The LG 38GN950 supports variable refresh rate (VRR) with both AMD’s FreeSync Premium Pro and NVIDIA G-SYNC Compatible certifications thus ensuring smooth performance.
VRR synchronizes the monitor’s refresh rate with GPU’s frame rate in order to completely eliminate screen tearing and stuttering without noticeably affecting input lag.
The supported VRR range is 48-160Hz, but below 48FPS, LFC (Low Framerate Compensation) kicks in and maintains smooth performance by frame rate multiplication (47 FPS -> 141Hz).
Other useful gaming features include various picture presets (FPS, RTS, Reader with a low-blue light filter, and two customizable Gamer profiles), Black Stabilizer (improves visibility in darker games), and customizable crosshairs.
You will also find advanced image adjustment tools, including four gamma presets, manual color temperature settings, and 6-axis hue/saturation.
It’s possible to manually enable/disable the local dimming function or set it to ‘Auto’ (automatically enables when HDR content is detected), and you can change its speed via the Variable Backlight option depending on the content (Fast for gaming, Normal for video playback, etc).
To access and navigate the OSD menu, you can either use the directional joystick beneath the bottom bezel of the monitor or download UltraGear Control Center and make your adjustments in a desktop application.
Finally, there are 48 RGB LEDs at the back of the monitor. The RGB lighting is bright and can create quite atmospheric lighting; it can also be synchronized with on-screen video or audio.
Design & Connectivity
The stand of the monitor is sturdy and offers decent ergonomics with up to 110mm height adjustment, -5°/15° tilt, 100x100mm VESA mount compatibility, and +/- 3° pivot for balancing the screen. You cannot swivel the screen to the left/right though.
There’s a subtle but noticeable 2300R screen curvature which further improves the viewing immersion. The screen also has a light matte anti-glare coating, which eliminates reflections.
The bezels are ultra-thin at the sides and at the top of the screen, while the bottom bezel is a bit thicker as the monitor doesn’t feature LG’s latest Oxide 4-sides borderless design, like that of the LG 27GN950.
For comparison, the monitor is almost as tall as a regular 32″ 16:9 monitor, but ~25% wider.
Connectivity options include DisplayPort 1.4, two HDMI 2.0 ports (limited to 75Hz at 3840×1600), a headphones jack, and a dual-USB 3.0 hub.
Price & Similar Monitors
The LG 38GN950 goes for around $1,500, which is $300 less than the LG 38GL950G G-SYNC model. So, which one should you get?
The main advantage of the 950G model is the G-SYNC module, which implies variable overdrive and a wider 30-144Hz VRR range (without overclocking).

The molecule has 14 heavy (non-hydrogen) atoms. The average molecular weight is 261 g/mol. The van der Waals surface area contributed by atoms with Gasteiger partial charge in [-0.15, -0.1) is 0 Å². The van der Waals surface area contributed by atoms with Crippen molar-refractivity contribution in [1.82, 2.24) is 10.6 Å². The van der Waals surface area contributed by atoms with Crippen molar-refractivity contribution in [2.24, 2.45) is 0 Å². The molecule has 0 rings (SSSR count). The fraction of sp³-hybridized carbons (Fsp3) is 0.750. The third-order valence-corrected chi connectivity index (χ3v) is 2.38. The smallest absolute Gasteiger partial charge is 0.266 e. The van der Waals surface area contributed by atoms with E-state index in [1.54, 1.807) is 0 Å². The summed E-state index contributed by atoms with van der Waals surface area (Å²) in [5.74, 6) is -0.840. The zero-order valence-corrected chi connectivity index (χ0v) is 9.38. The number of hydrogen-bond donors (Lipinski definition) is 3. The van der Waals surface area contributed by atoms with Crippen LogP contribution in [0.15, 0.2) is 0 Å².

However, since the overdrive on the GN950 is very well implemented and since there’s LFC support, these two features alone aren’t worth the extra cost.
Next, the GL950G can be overclocked to 175Hz, but it needs to use chroma subsampling over 160Hz, which is a form of image compression that makes text appear blurry.
The difference between 160Hz and 175Hz is not really noticeable, and hitting 175FPS at 3840×1600 to actually take advantage of it won’t be easy, to say the least.
On top of that, the LG 38GN950 has better DisplayHDR 600 support, whereas the G-SYNC model only supports DisplayHDR 400 with a lower 450-nit peak brightness and no local dimming.
The G-SYNC model also has a cooling fan for its module, which some users might find too loud and annoying.
So, when it comes to value for the price, we definitely recommend going with the 38GN950.
At this price range, you should also consider the Samsung Odyssey G9 with a 49″ 32:9 screen and 240Hz refresh rate.
There’s also the Acer Predator X35, which offers a much better HDR picture quality, but it’s $500 more expensive and has a smaller screen with slower pixel response time speed.
Visit our best ultrawide gaming monitors buyer’s guide for the best deals and more information.
While there are some features (HDMI 2.1, Oxide design, DisplayPort 1.4 DSC) that would’ve made the LG 38GN950 a more complete and polished product, they aren’t necessary for an immersive and responsive gaming experience, which the monitor does offer.
Of course, better HDR support wouldn’t hurt either, but it would also significantly increase the monitor’s price.
|Aspect Ratio||21:9 (UltraWide)|
|Refresh Rate||8-bit color: 144Hz (160Hz OC)|
10-bit color: 120Hz
|Response Time||1ms (GtG)|
|Adaptive-Sync||FreeSync Premium Pro|
G-SYNC Compatible (48-160Hz)
|Ports||DisplayPort 1.4, 2x HDMI 2.0|
|Other Ports||Headphone Jack, 2x USB 3.0|
|Brightness (HDR)||600 cd/m²|
|Contrast Ratio||1000:1 (static)|
|Colors||1.07 billion (8-bit + FRC)|
|Backlight||Edge-lit, 12 dimming zones|
- Big screen with a high resolution
- Vibrant and accurate colors
- DisplayHDR 600
- Quick response time speed
- FreeSync up to 160Hz
- Plenty of additional gaming features
- Height-adjustable stand, USB ports
- Low contrast ratio
- Design lacks swivel option
- DisplayPort 1.4 limitations